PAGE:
My next nonfiction piece here was going to be about language fair and foul. That column is still coming, but I felt that this one was more pressing. Thanks for indulging me.
A Hole in the World: Life, Death, and What We Leave Behind
Yesterday, Kalene walked into the room, her eyes filled with tears.
“What’s wrong?” I asked.
“Tom Pilkington died,” she said, her voice broken by deep sobs.
I felt shocked like I suppose you always do when someone you know dies. I began calculating his age and knew that he was, by my standards, far too young; I think that with today’s medical technology, anybody’s too young to die unless they’re at least 85. Tom was much younger than that, and, I had assumed, healthy. But after her crying abated for a time, Kalene told me that he had in fact been severely diabetic, a condition that likely contributed to his death. It’s too soon for us to know all the details, but the very suddenness of his passing seems too tragic and frightening to ignore. I guess we’re all truly living on borrowed time. To echo Andy Dufresne in The Shawshank Redemption, we’d all better get busy living, because we’re already busy dying.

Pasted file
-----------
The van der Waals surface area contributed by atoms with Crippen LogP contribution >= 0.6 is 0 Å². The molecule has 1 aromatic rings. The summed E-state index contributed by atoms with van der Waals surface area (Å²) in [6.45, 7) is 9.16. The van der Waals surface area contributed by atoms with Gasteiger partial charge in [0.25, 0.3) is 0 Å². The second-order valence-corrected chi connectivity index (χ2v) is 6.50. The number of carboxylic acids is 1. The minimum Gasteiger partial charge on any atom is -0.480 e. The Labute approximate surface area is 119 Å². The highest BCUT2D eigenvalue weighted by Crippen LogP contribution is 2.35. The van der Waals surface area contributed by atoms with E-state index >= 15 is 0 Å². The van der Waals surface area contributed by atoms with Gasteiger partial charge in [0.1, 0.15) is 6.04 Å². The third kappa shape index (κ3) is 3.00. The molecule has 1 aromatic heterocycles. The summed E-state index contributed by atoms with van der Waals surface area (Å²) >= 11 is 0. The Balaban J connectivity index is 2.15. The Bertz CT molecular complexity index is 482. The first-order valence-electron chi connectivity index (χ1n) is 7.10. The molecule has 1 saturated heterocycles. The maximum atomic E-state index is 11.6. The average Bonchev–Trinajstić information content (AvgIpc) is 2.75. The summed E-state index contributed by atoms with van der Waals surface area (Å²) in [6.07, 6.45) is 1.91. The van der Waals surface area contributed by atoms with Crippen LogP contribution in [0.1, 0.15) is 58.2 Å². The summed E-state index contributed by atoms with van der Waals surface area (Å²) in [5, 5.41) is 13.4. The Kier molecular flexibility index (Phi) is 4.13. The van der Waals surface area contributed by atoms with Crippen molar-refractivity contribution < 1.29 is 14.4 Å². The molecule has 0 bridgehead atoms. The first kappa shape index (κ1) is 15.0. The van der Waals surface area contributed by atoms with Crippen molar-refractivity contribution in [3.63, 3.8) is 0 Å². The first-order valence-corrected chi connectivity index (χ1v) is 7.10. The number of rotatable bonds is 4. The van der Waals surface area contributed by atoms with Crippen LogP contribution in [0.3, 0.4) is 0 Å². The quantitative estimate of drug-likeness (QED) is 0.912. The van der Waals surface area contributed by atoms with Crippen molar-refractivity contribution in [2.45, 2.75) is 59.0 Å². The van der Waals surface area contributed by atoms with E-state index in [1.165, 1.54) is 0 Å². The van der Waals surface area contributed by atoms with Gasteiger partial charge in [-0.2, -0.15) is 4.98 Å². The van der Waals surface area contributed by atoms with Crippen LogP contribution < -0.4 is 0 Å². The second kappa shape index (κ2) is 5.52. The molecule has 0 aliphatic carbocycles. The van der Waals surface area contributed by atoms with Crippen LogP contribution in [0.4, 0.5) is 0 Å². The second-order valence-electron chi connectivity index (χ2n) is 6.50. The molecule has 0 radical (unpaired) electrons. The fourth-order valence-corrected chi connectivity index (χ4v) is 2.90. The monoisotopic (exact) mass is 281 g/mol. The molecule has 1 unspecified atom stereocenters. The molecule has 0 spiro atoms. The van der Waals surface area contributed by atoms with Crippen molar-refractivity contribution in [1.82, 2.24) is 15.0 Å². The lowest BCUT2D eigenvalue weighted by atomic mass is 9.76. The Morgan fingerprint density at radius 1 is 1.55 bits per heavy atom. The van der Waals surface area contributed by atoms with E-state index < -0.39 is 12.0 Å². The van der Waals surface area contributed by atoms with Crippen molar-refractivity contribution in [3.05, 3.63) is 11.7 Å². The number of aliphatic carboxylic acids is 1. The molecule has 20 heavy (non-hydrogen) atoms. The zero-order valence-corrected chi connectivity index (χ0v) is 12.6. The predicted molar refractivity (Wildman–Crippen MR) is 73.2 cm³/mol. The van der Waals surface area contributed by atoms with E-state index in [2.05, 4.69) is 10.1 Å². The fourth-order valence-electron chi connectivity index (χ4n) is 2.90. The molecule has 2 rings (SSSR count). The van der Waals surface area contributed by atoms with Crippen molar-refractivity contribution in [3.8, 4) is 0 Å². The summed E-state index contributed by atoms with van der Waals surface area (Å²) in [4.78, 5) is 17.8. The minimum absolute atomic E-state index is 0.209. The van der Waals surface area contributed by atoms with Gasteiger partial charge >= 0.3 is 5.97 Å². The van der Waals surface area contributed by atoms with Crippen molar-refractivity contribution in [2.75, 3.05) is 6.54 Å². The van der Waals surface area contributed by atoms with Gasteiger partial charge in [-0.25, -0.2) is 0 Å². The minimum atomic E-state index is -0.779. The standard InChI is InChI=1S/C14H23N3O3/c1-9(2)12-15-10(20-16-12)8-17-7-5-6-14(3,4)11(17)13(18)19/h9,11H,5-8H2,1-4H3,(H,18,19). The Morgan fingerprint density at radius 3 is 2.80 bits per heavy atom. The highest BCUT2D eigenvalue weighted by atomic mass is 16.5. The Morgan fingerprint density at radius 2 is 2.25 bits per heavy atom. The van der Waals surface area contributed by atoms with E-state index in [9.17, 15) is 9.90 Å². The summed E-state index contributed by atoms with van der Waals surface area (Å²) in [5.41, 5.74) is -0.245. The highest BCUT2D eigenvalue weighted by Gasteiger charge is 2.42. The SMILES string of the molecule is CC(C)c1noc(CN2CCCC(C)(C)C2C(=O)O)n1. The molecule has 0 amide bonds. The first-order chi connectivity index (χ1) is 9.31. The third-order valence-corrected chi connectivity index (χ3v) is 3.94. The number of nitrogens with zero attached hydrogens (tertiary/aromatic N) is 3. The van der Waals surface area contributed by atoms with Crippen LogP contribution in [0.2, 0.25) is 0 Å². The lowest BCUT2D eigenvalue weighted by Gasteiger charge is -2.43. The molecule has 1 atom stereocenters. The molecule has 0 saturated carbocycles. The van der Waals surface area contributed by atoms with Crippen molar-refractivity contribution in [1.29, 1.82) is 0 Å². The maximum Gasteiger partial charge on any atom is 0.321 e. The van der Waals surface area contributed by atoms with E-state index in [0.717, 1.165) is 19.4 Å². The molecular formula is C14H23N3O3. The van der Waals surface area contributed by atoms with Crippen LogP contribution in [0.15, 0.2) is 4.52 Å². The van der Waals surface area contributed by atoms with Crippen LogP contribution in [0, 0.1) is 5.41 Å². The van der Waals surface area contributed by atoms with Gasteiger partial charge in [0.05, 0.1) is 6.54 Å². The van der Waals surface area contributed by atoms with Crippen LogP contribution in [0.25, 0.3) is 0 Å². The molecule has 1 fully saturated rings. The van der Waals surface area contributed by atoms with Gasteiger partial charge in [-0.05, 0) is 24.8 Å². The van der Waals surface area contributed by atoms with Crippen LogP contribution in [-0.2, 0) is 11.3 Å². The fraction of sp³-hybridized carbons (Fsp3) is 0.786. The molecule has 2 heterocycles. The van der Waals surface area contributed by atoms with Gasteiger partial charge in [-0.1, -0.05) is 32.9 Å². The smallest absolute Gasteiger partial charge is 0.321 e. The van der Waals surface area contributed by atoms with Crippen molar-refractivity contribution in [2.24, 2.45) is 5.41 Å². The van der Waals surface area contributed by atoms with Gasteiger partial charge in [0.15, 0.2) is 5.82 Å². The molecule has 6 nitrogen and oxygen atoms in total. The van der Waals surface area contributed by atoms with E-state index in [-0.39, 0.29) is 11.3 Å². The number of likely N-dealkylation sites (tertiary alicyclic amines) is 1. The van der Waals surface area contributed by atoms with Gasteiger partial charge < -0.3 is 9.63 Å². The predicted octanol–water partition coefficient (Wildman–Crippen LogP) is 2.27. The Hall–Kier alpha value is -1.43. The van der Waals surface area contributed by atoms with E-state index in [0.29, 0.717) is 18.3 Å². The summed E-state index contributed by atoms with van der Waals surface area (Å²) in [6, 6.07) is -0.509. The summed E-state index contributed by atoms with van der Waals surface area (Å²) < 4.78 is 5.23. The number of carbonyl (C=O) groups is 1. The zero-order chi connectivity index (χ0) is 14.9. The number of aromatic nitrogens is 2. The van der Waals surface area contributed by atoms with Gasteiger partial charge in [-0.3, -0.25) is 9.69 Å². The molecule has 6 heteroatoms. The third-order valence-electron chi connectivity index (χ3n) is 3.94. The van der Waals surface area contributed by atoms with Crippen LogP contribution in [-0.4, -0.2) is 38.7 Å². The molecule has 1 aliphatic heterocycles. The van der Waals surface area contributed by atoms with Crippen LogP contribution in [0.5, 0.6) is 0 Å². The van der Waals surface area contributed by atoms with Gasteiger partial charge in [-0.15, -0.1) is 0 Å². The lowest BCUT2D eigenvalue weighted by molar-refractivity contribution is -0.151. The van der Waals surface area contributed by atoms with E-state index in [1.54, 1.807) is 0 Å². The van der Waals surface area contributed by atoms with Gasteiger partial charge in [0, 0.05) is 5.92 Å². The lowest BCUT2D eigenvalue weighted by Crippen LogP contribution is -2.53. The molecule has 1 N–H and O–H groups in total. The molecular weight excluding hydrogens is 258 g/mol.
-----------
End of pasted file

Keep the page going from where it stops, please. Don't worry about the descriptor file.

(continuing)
I suppose that’s morbid, but it’s also true. I think about what I’m doing with my life all the time—the work I’m doing, the effects I’m having or lack thereof, and so forth. We probably all do it, especially when someone we know dies.
I didn’t know Tom Pilkington well. I met him once, ten years or so ago. He struck me as a fine man—kind, generous, intelligent. He was an academic who took his profession seriously, yet he did not strike me as the kind of man who only thought about overblown theoretical abstractions. More to the point, he served as Kalene’s professor, Master’s thesis director, mentor, and friend. She thought the world of him, and that’s good enough for me.
Word of his passing spread quickly. Kalene found out from a friend’s Facebook post. She called her other friend and mentor, Dr. Mallory Young, and together they commiserated, sharing information and memories. I did not listen to their conversation, but knowing both of these wonderful people as I do, I know they were supportive of each other and devastated that such a good friend and colleague had passed on.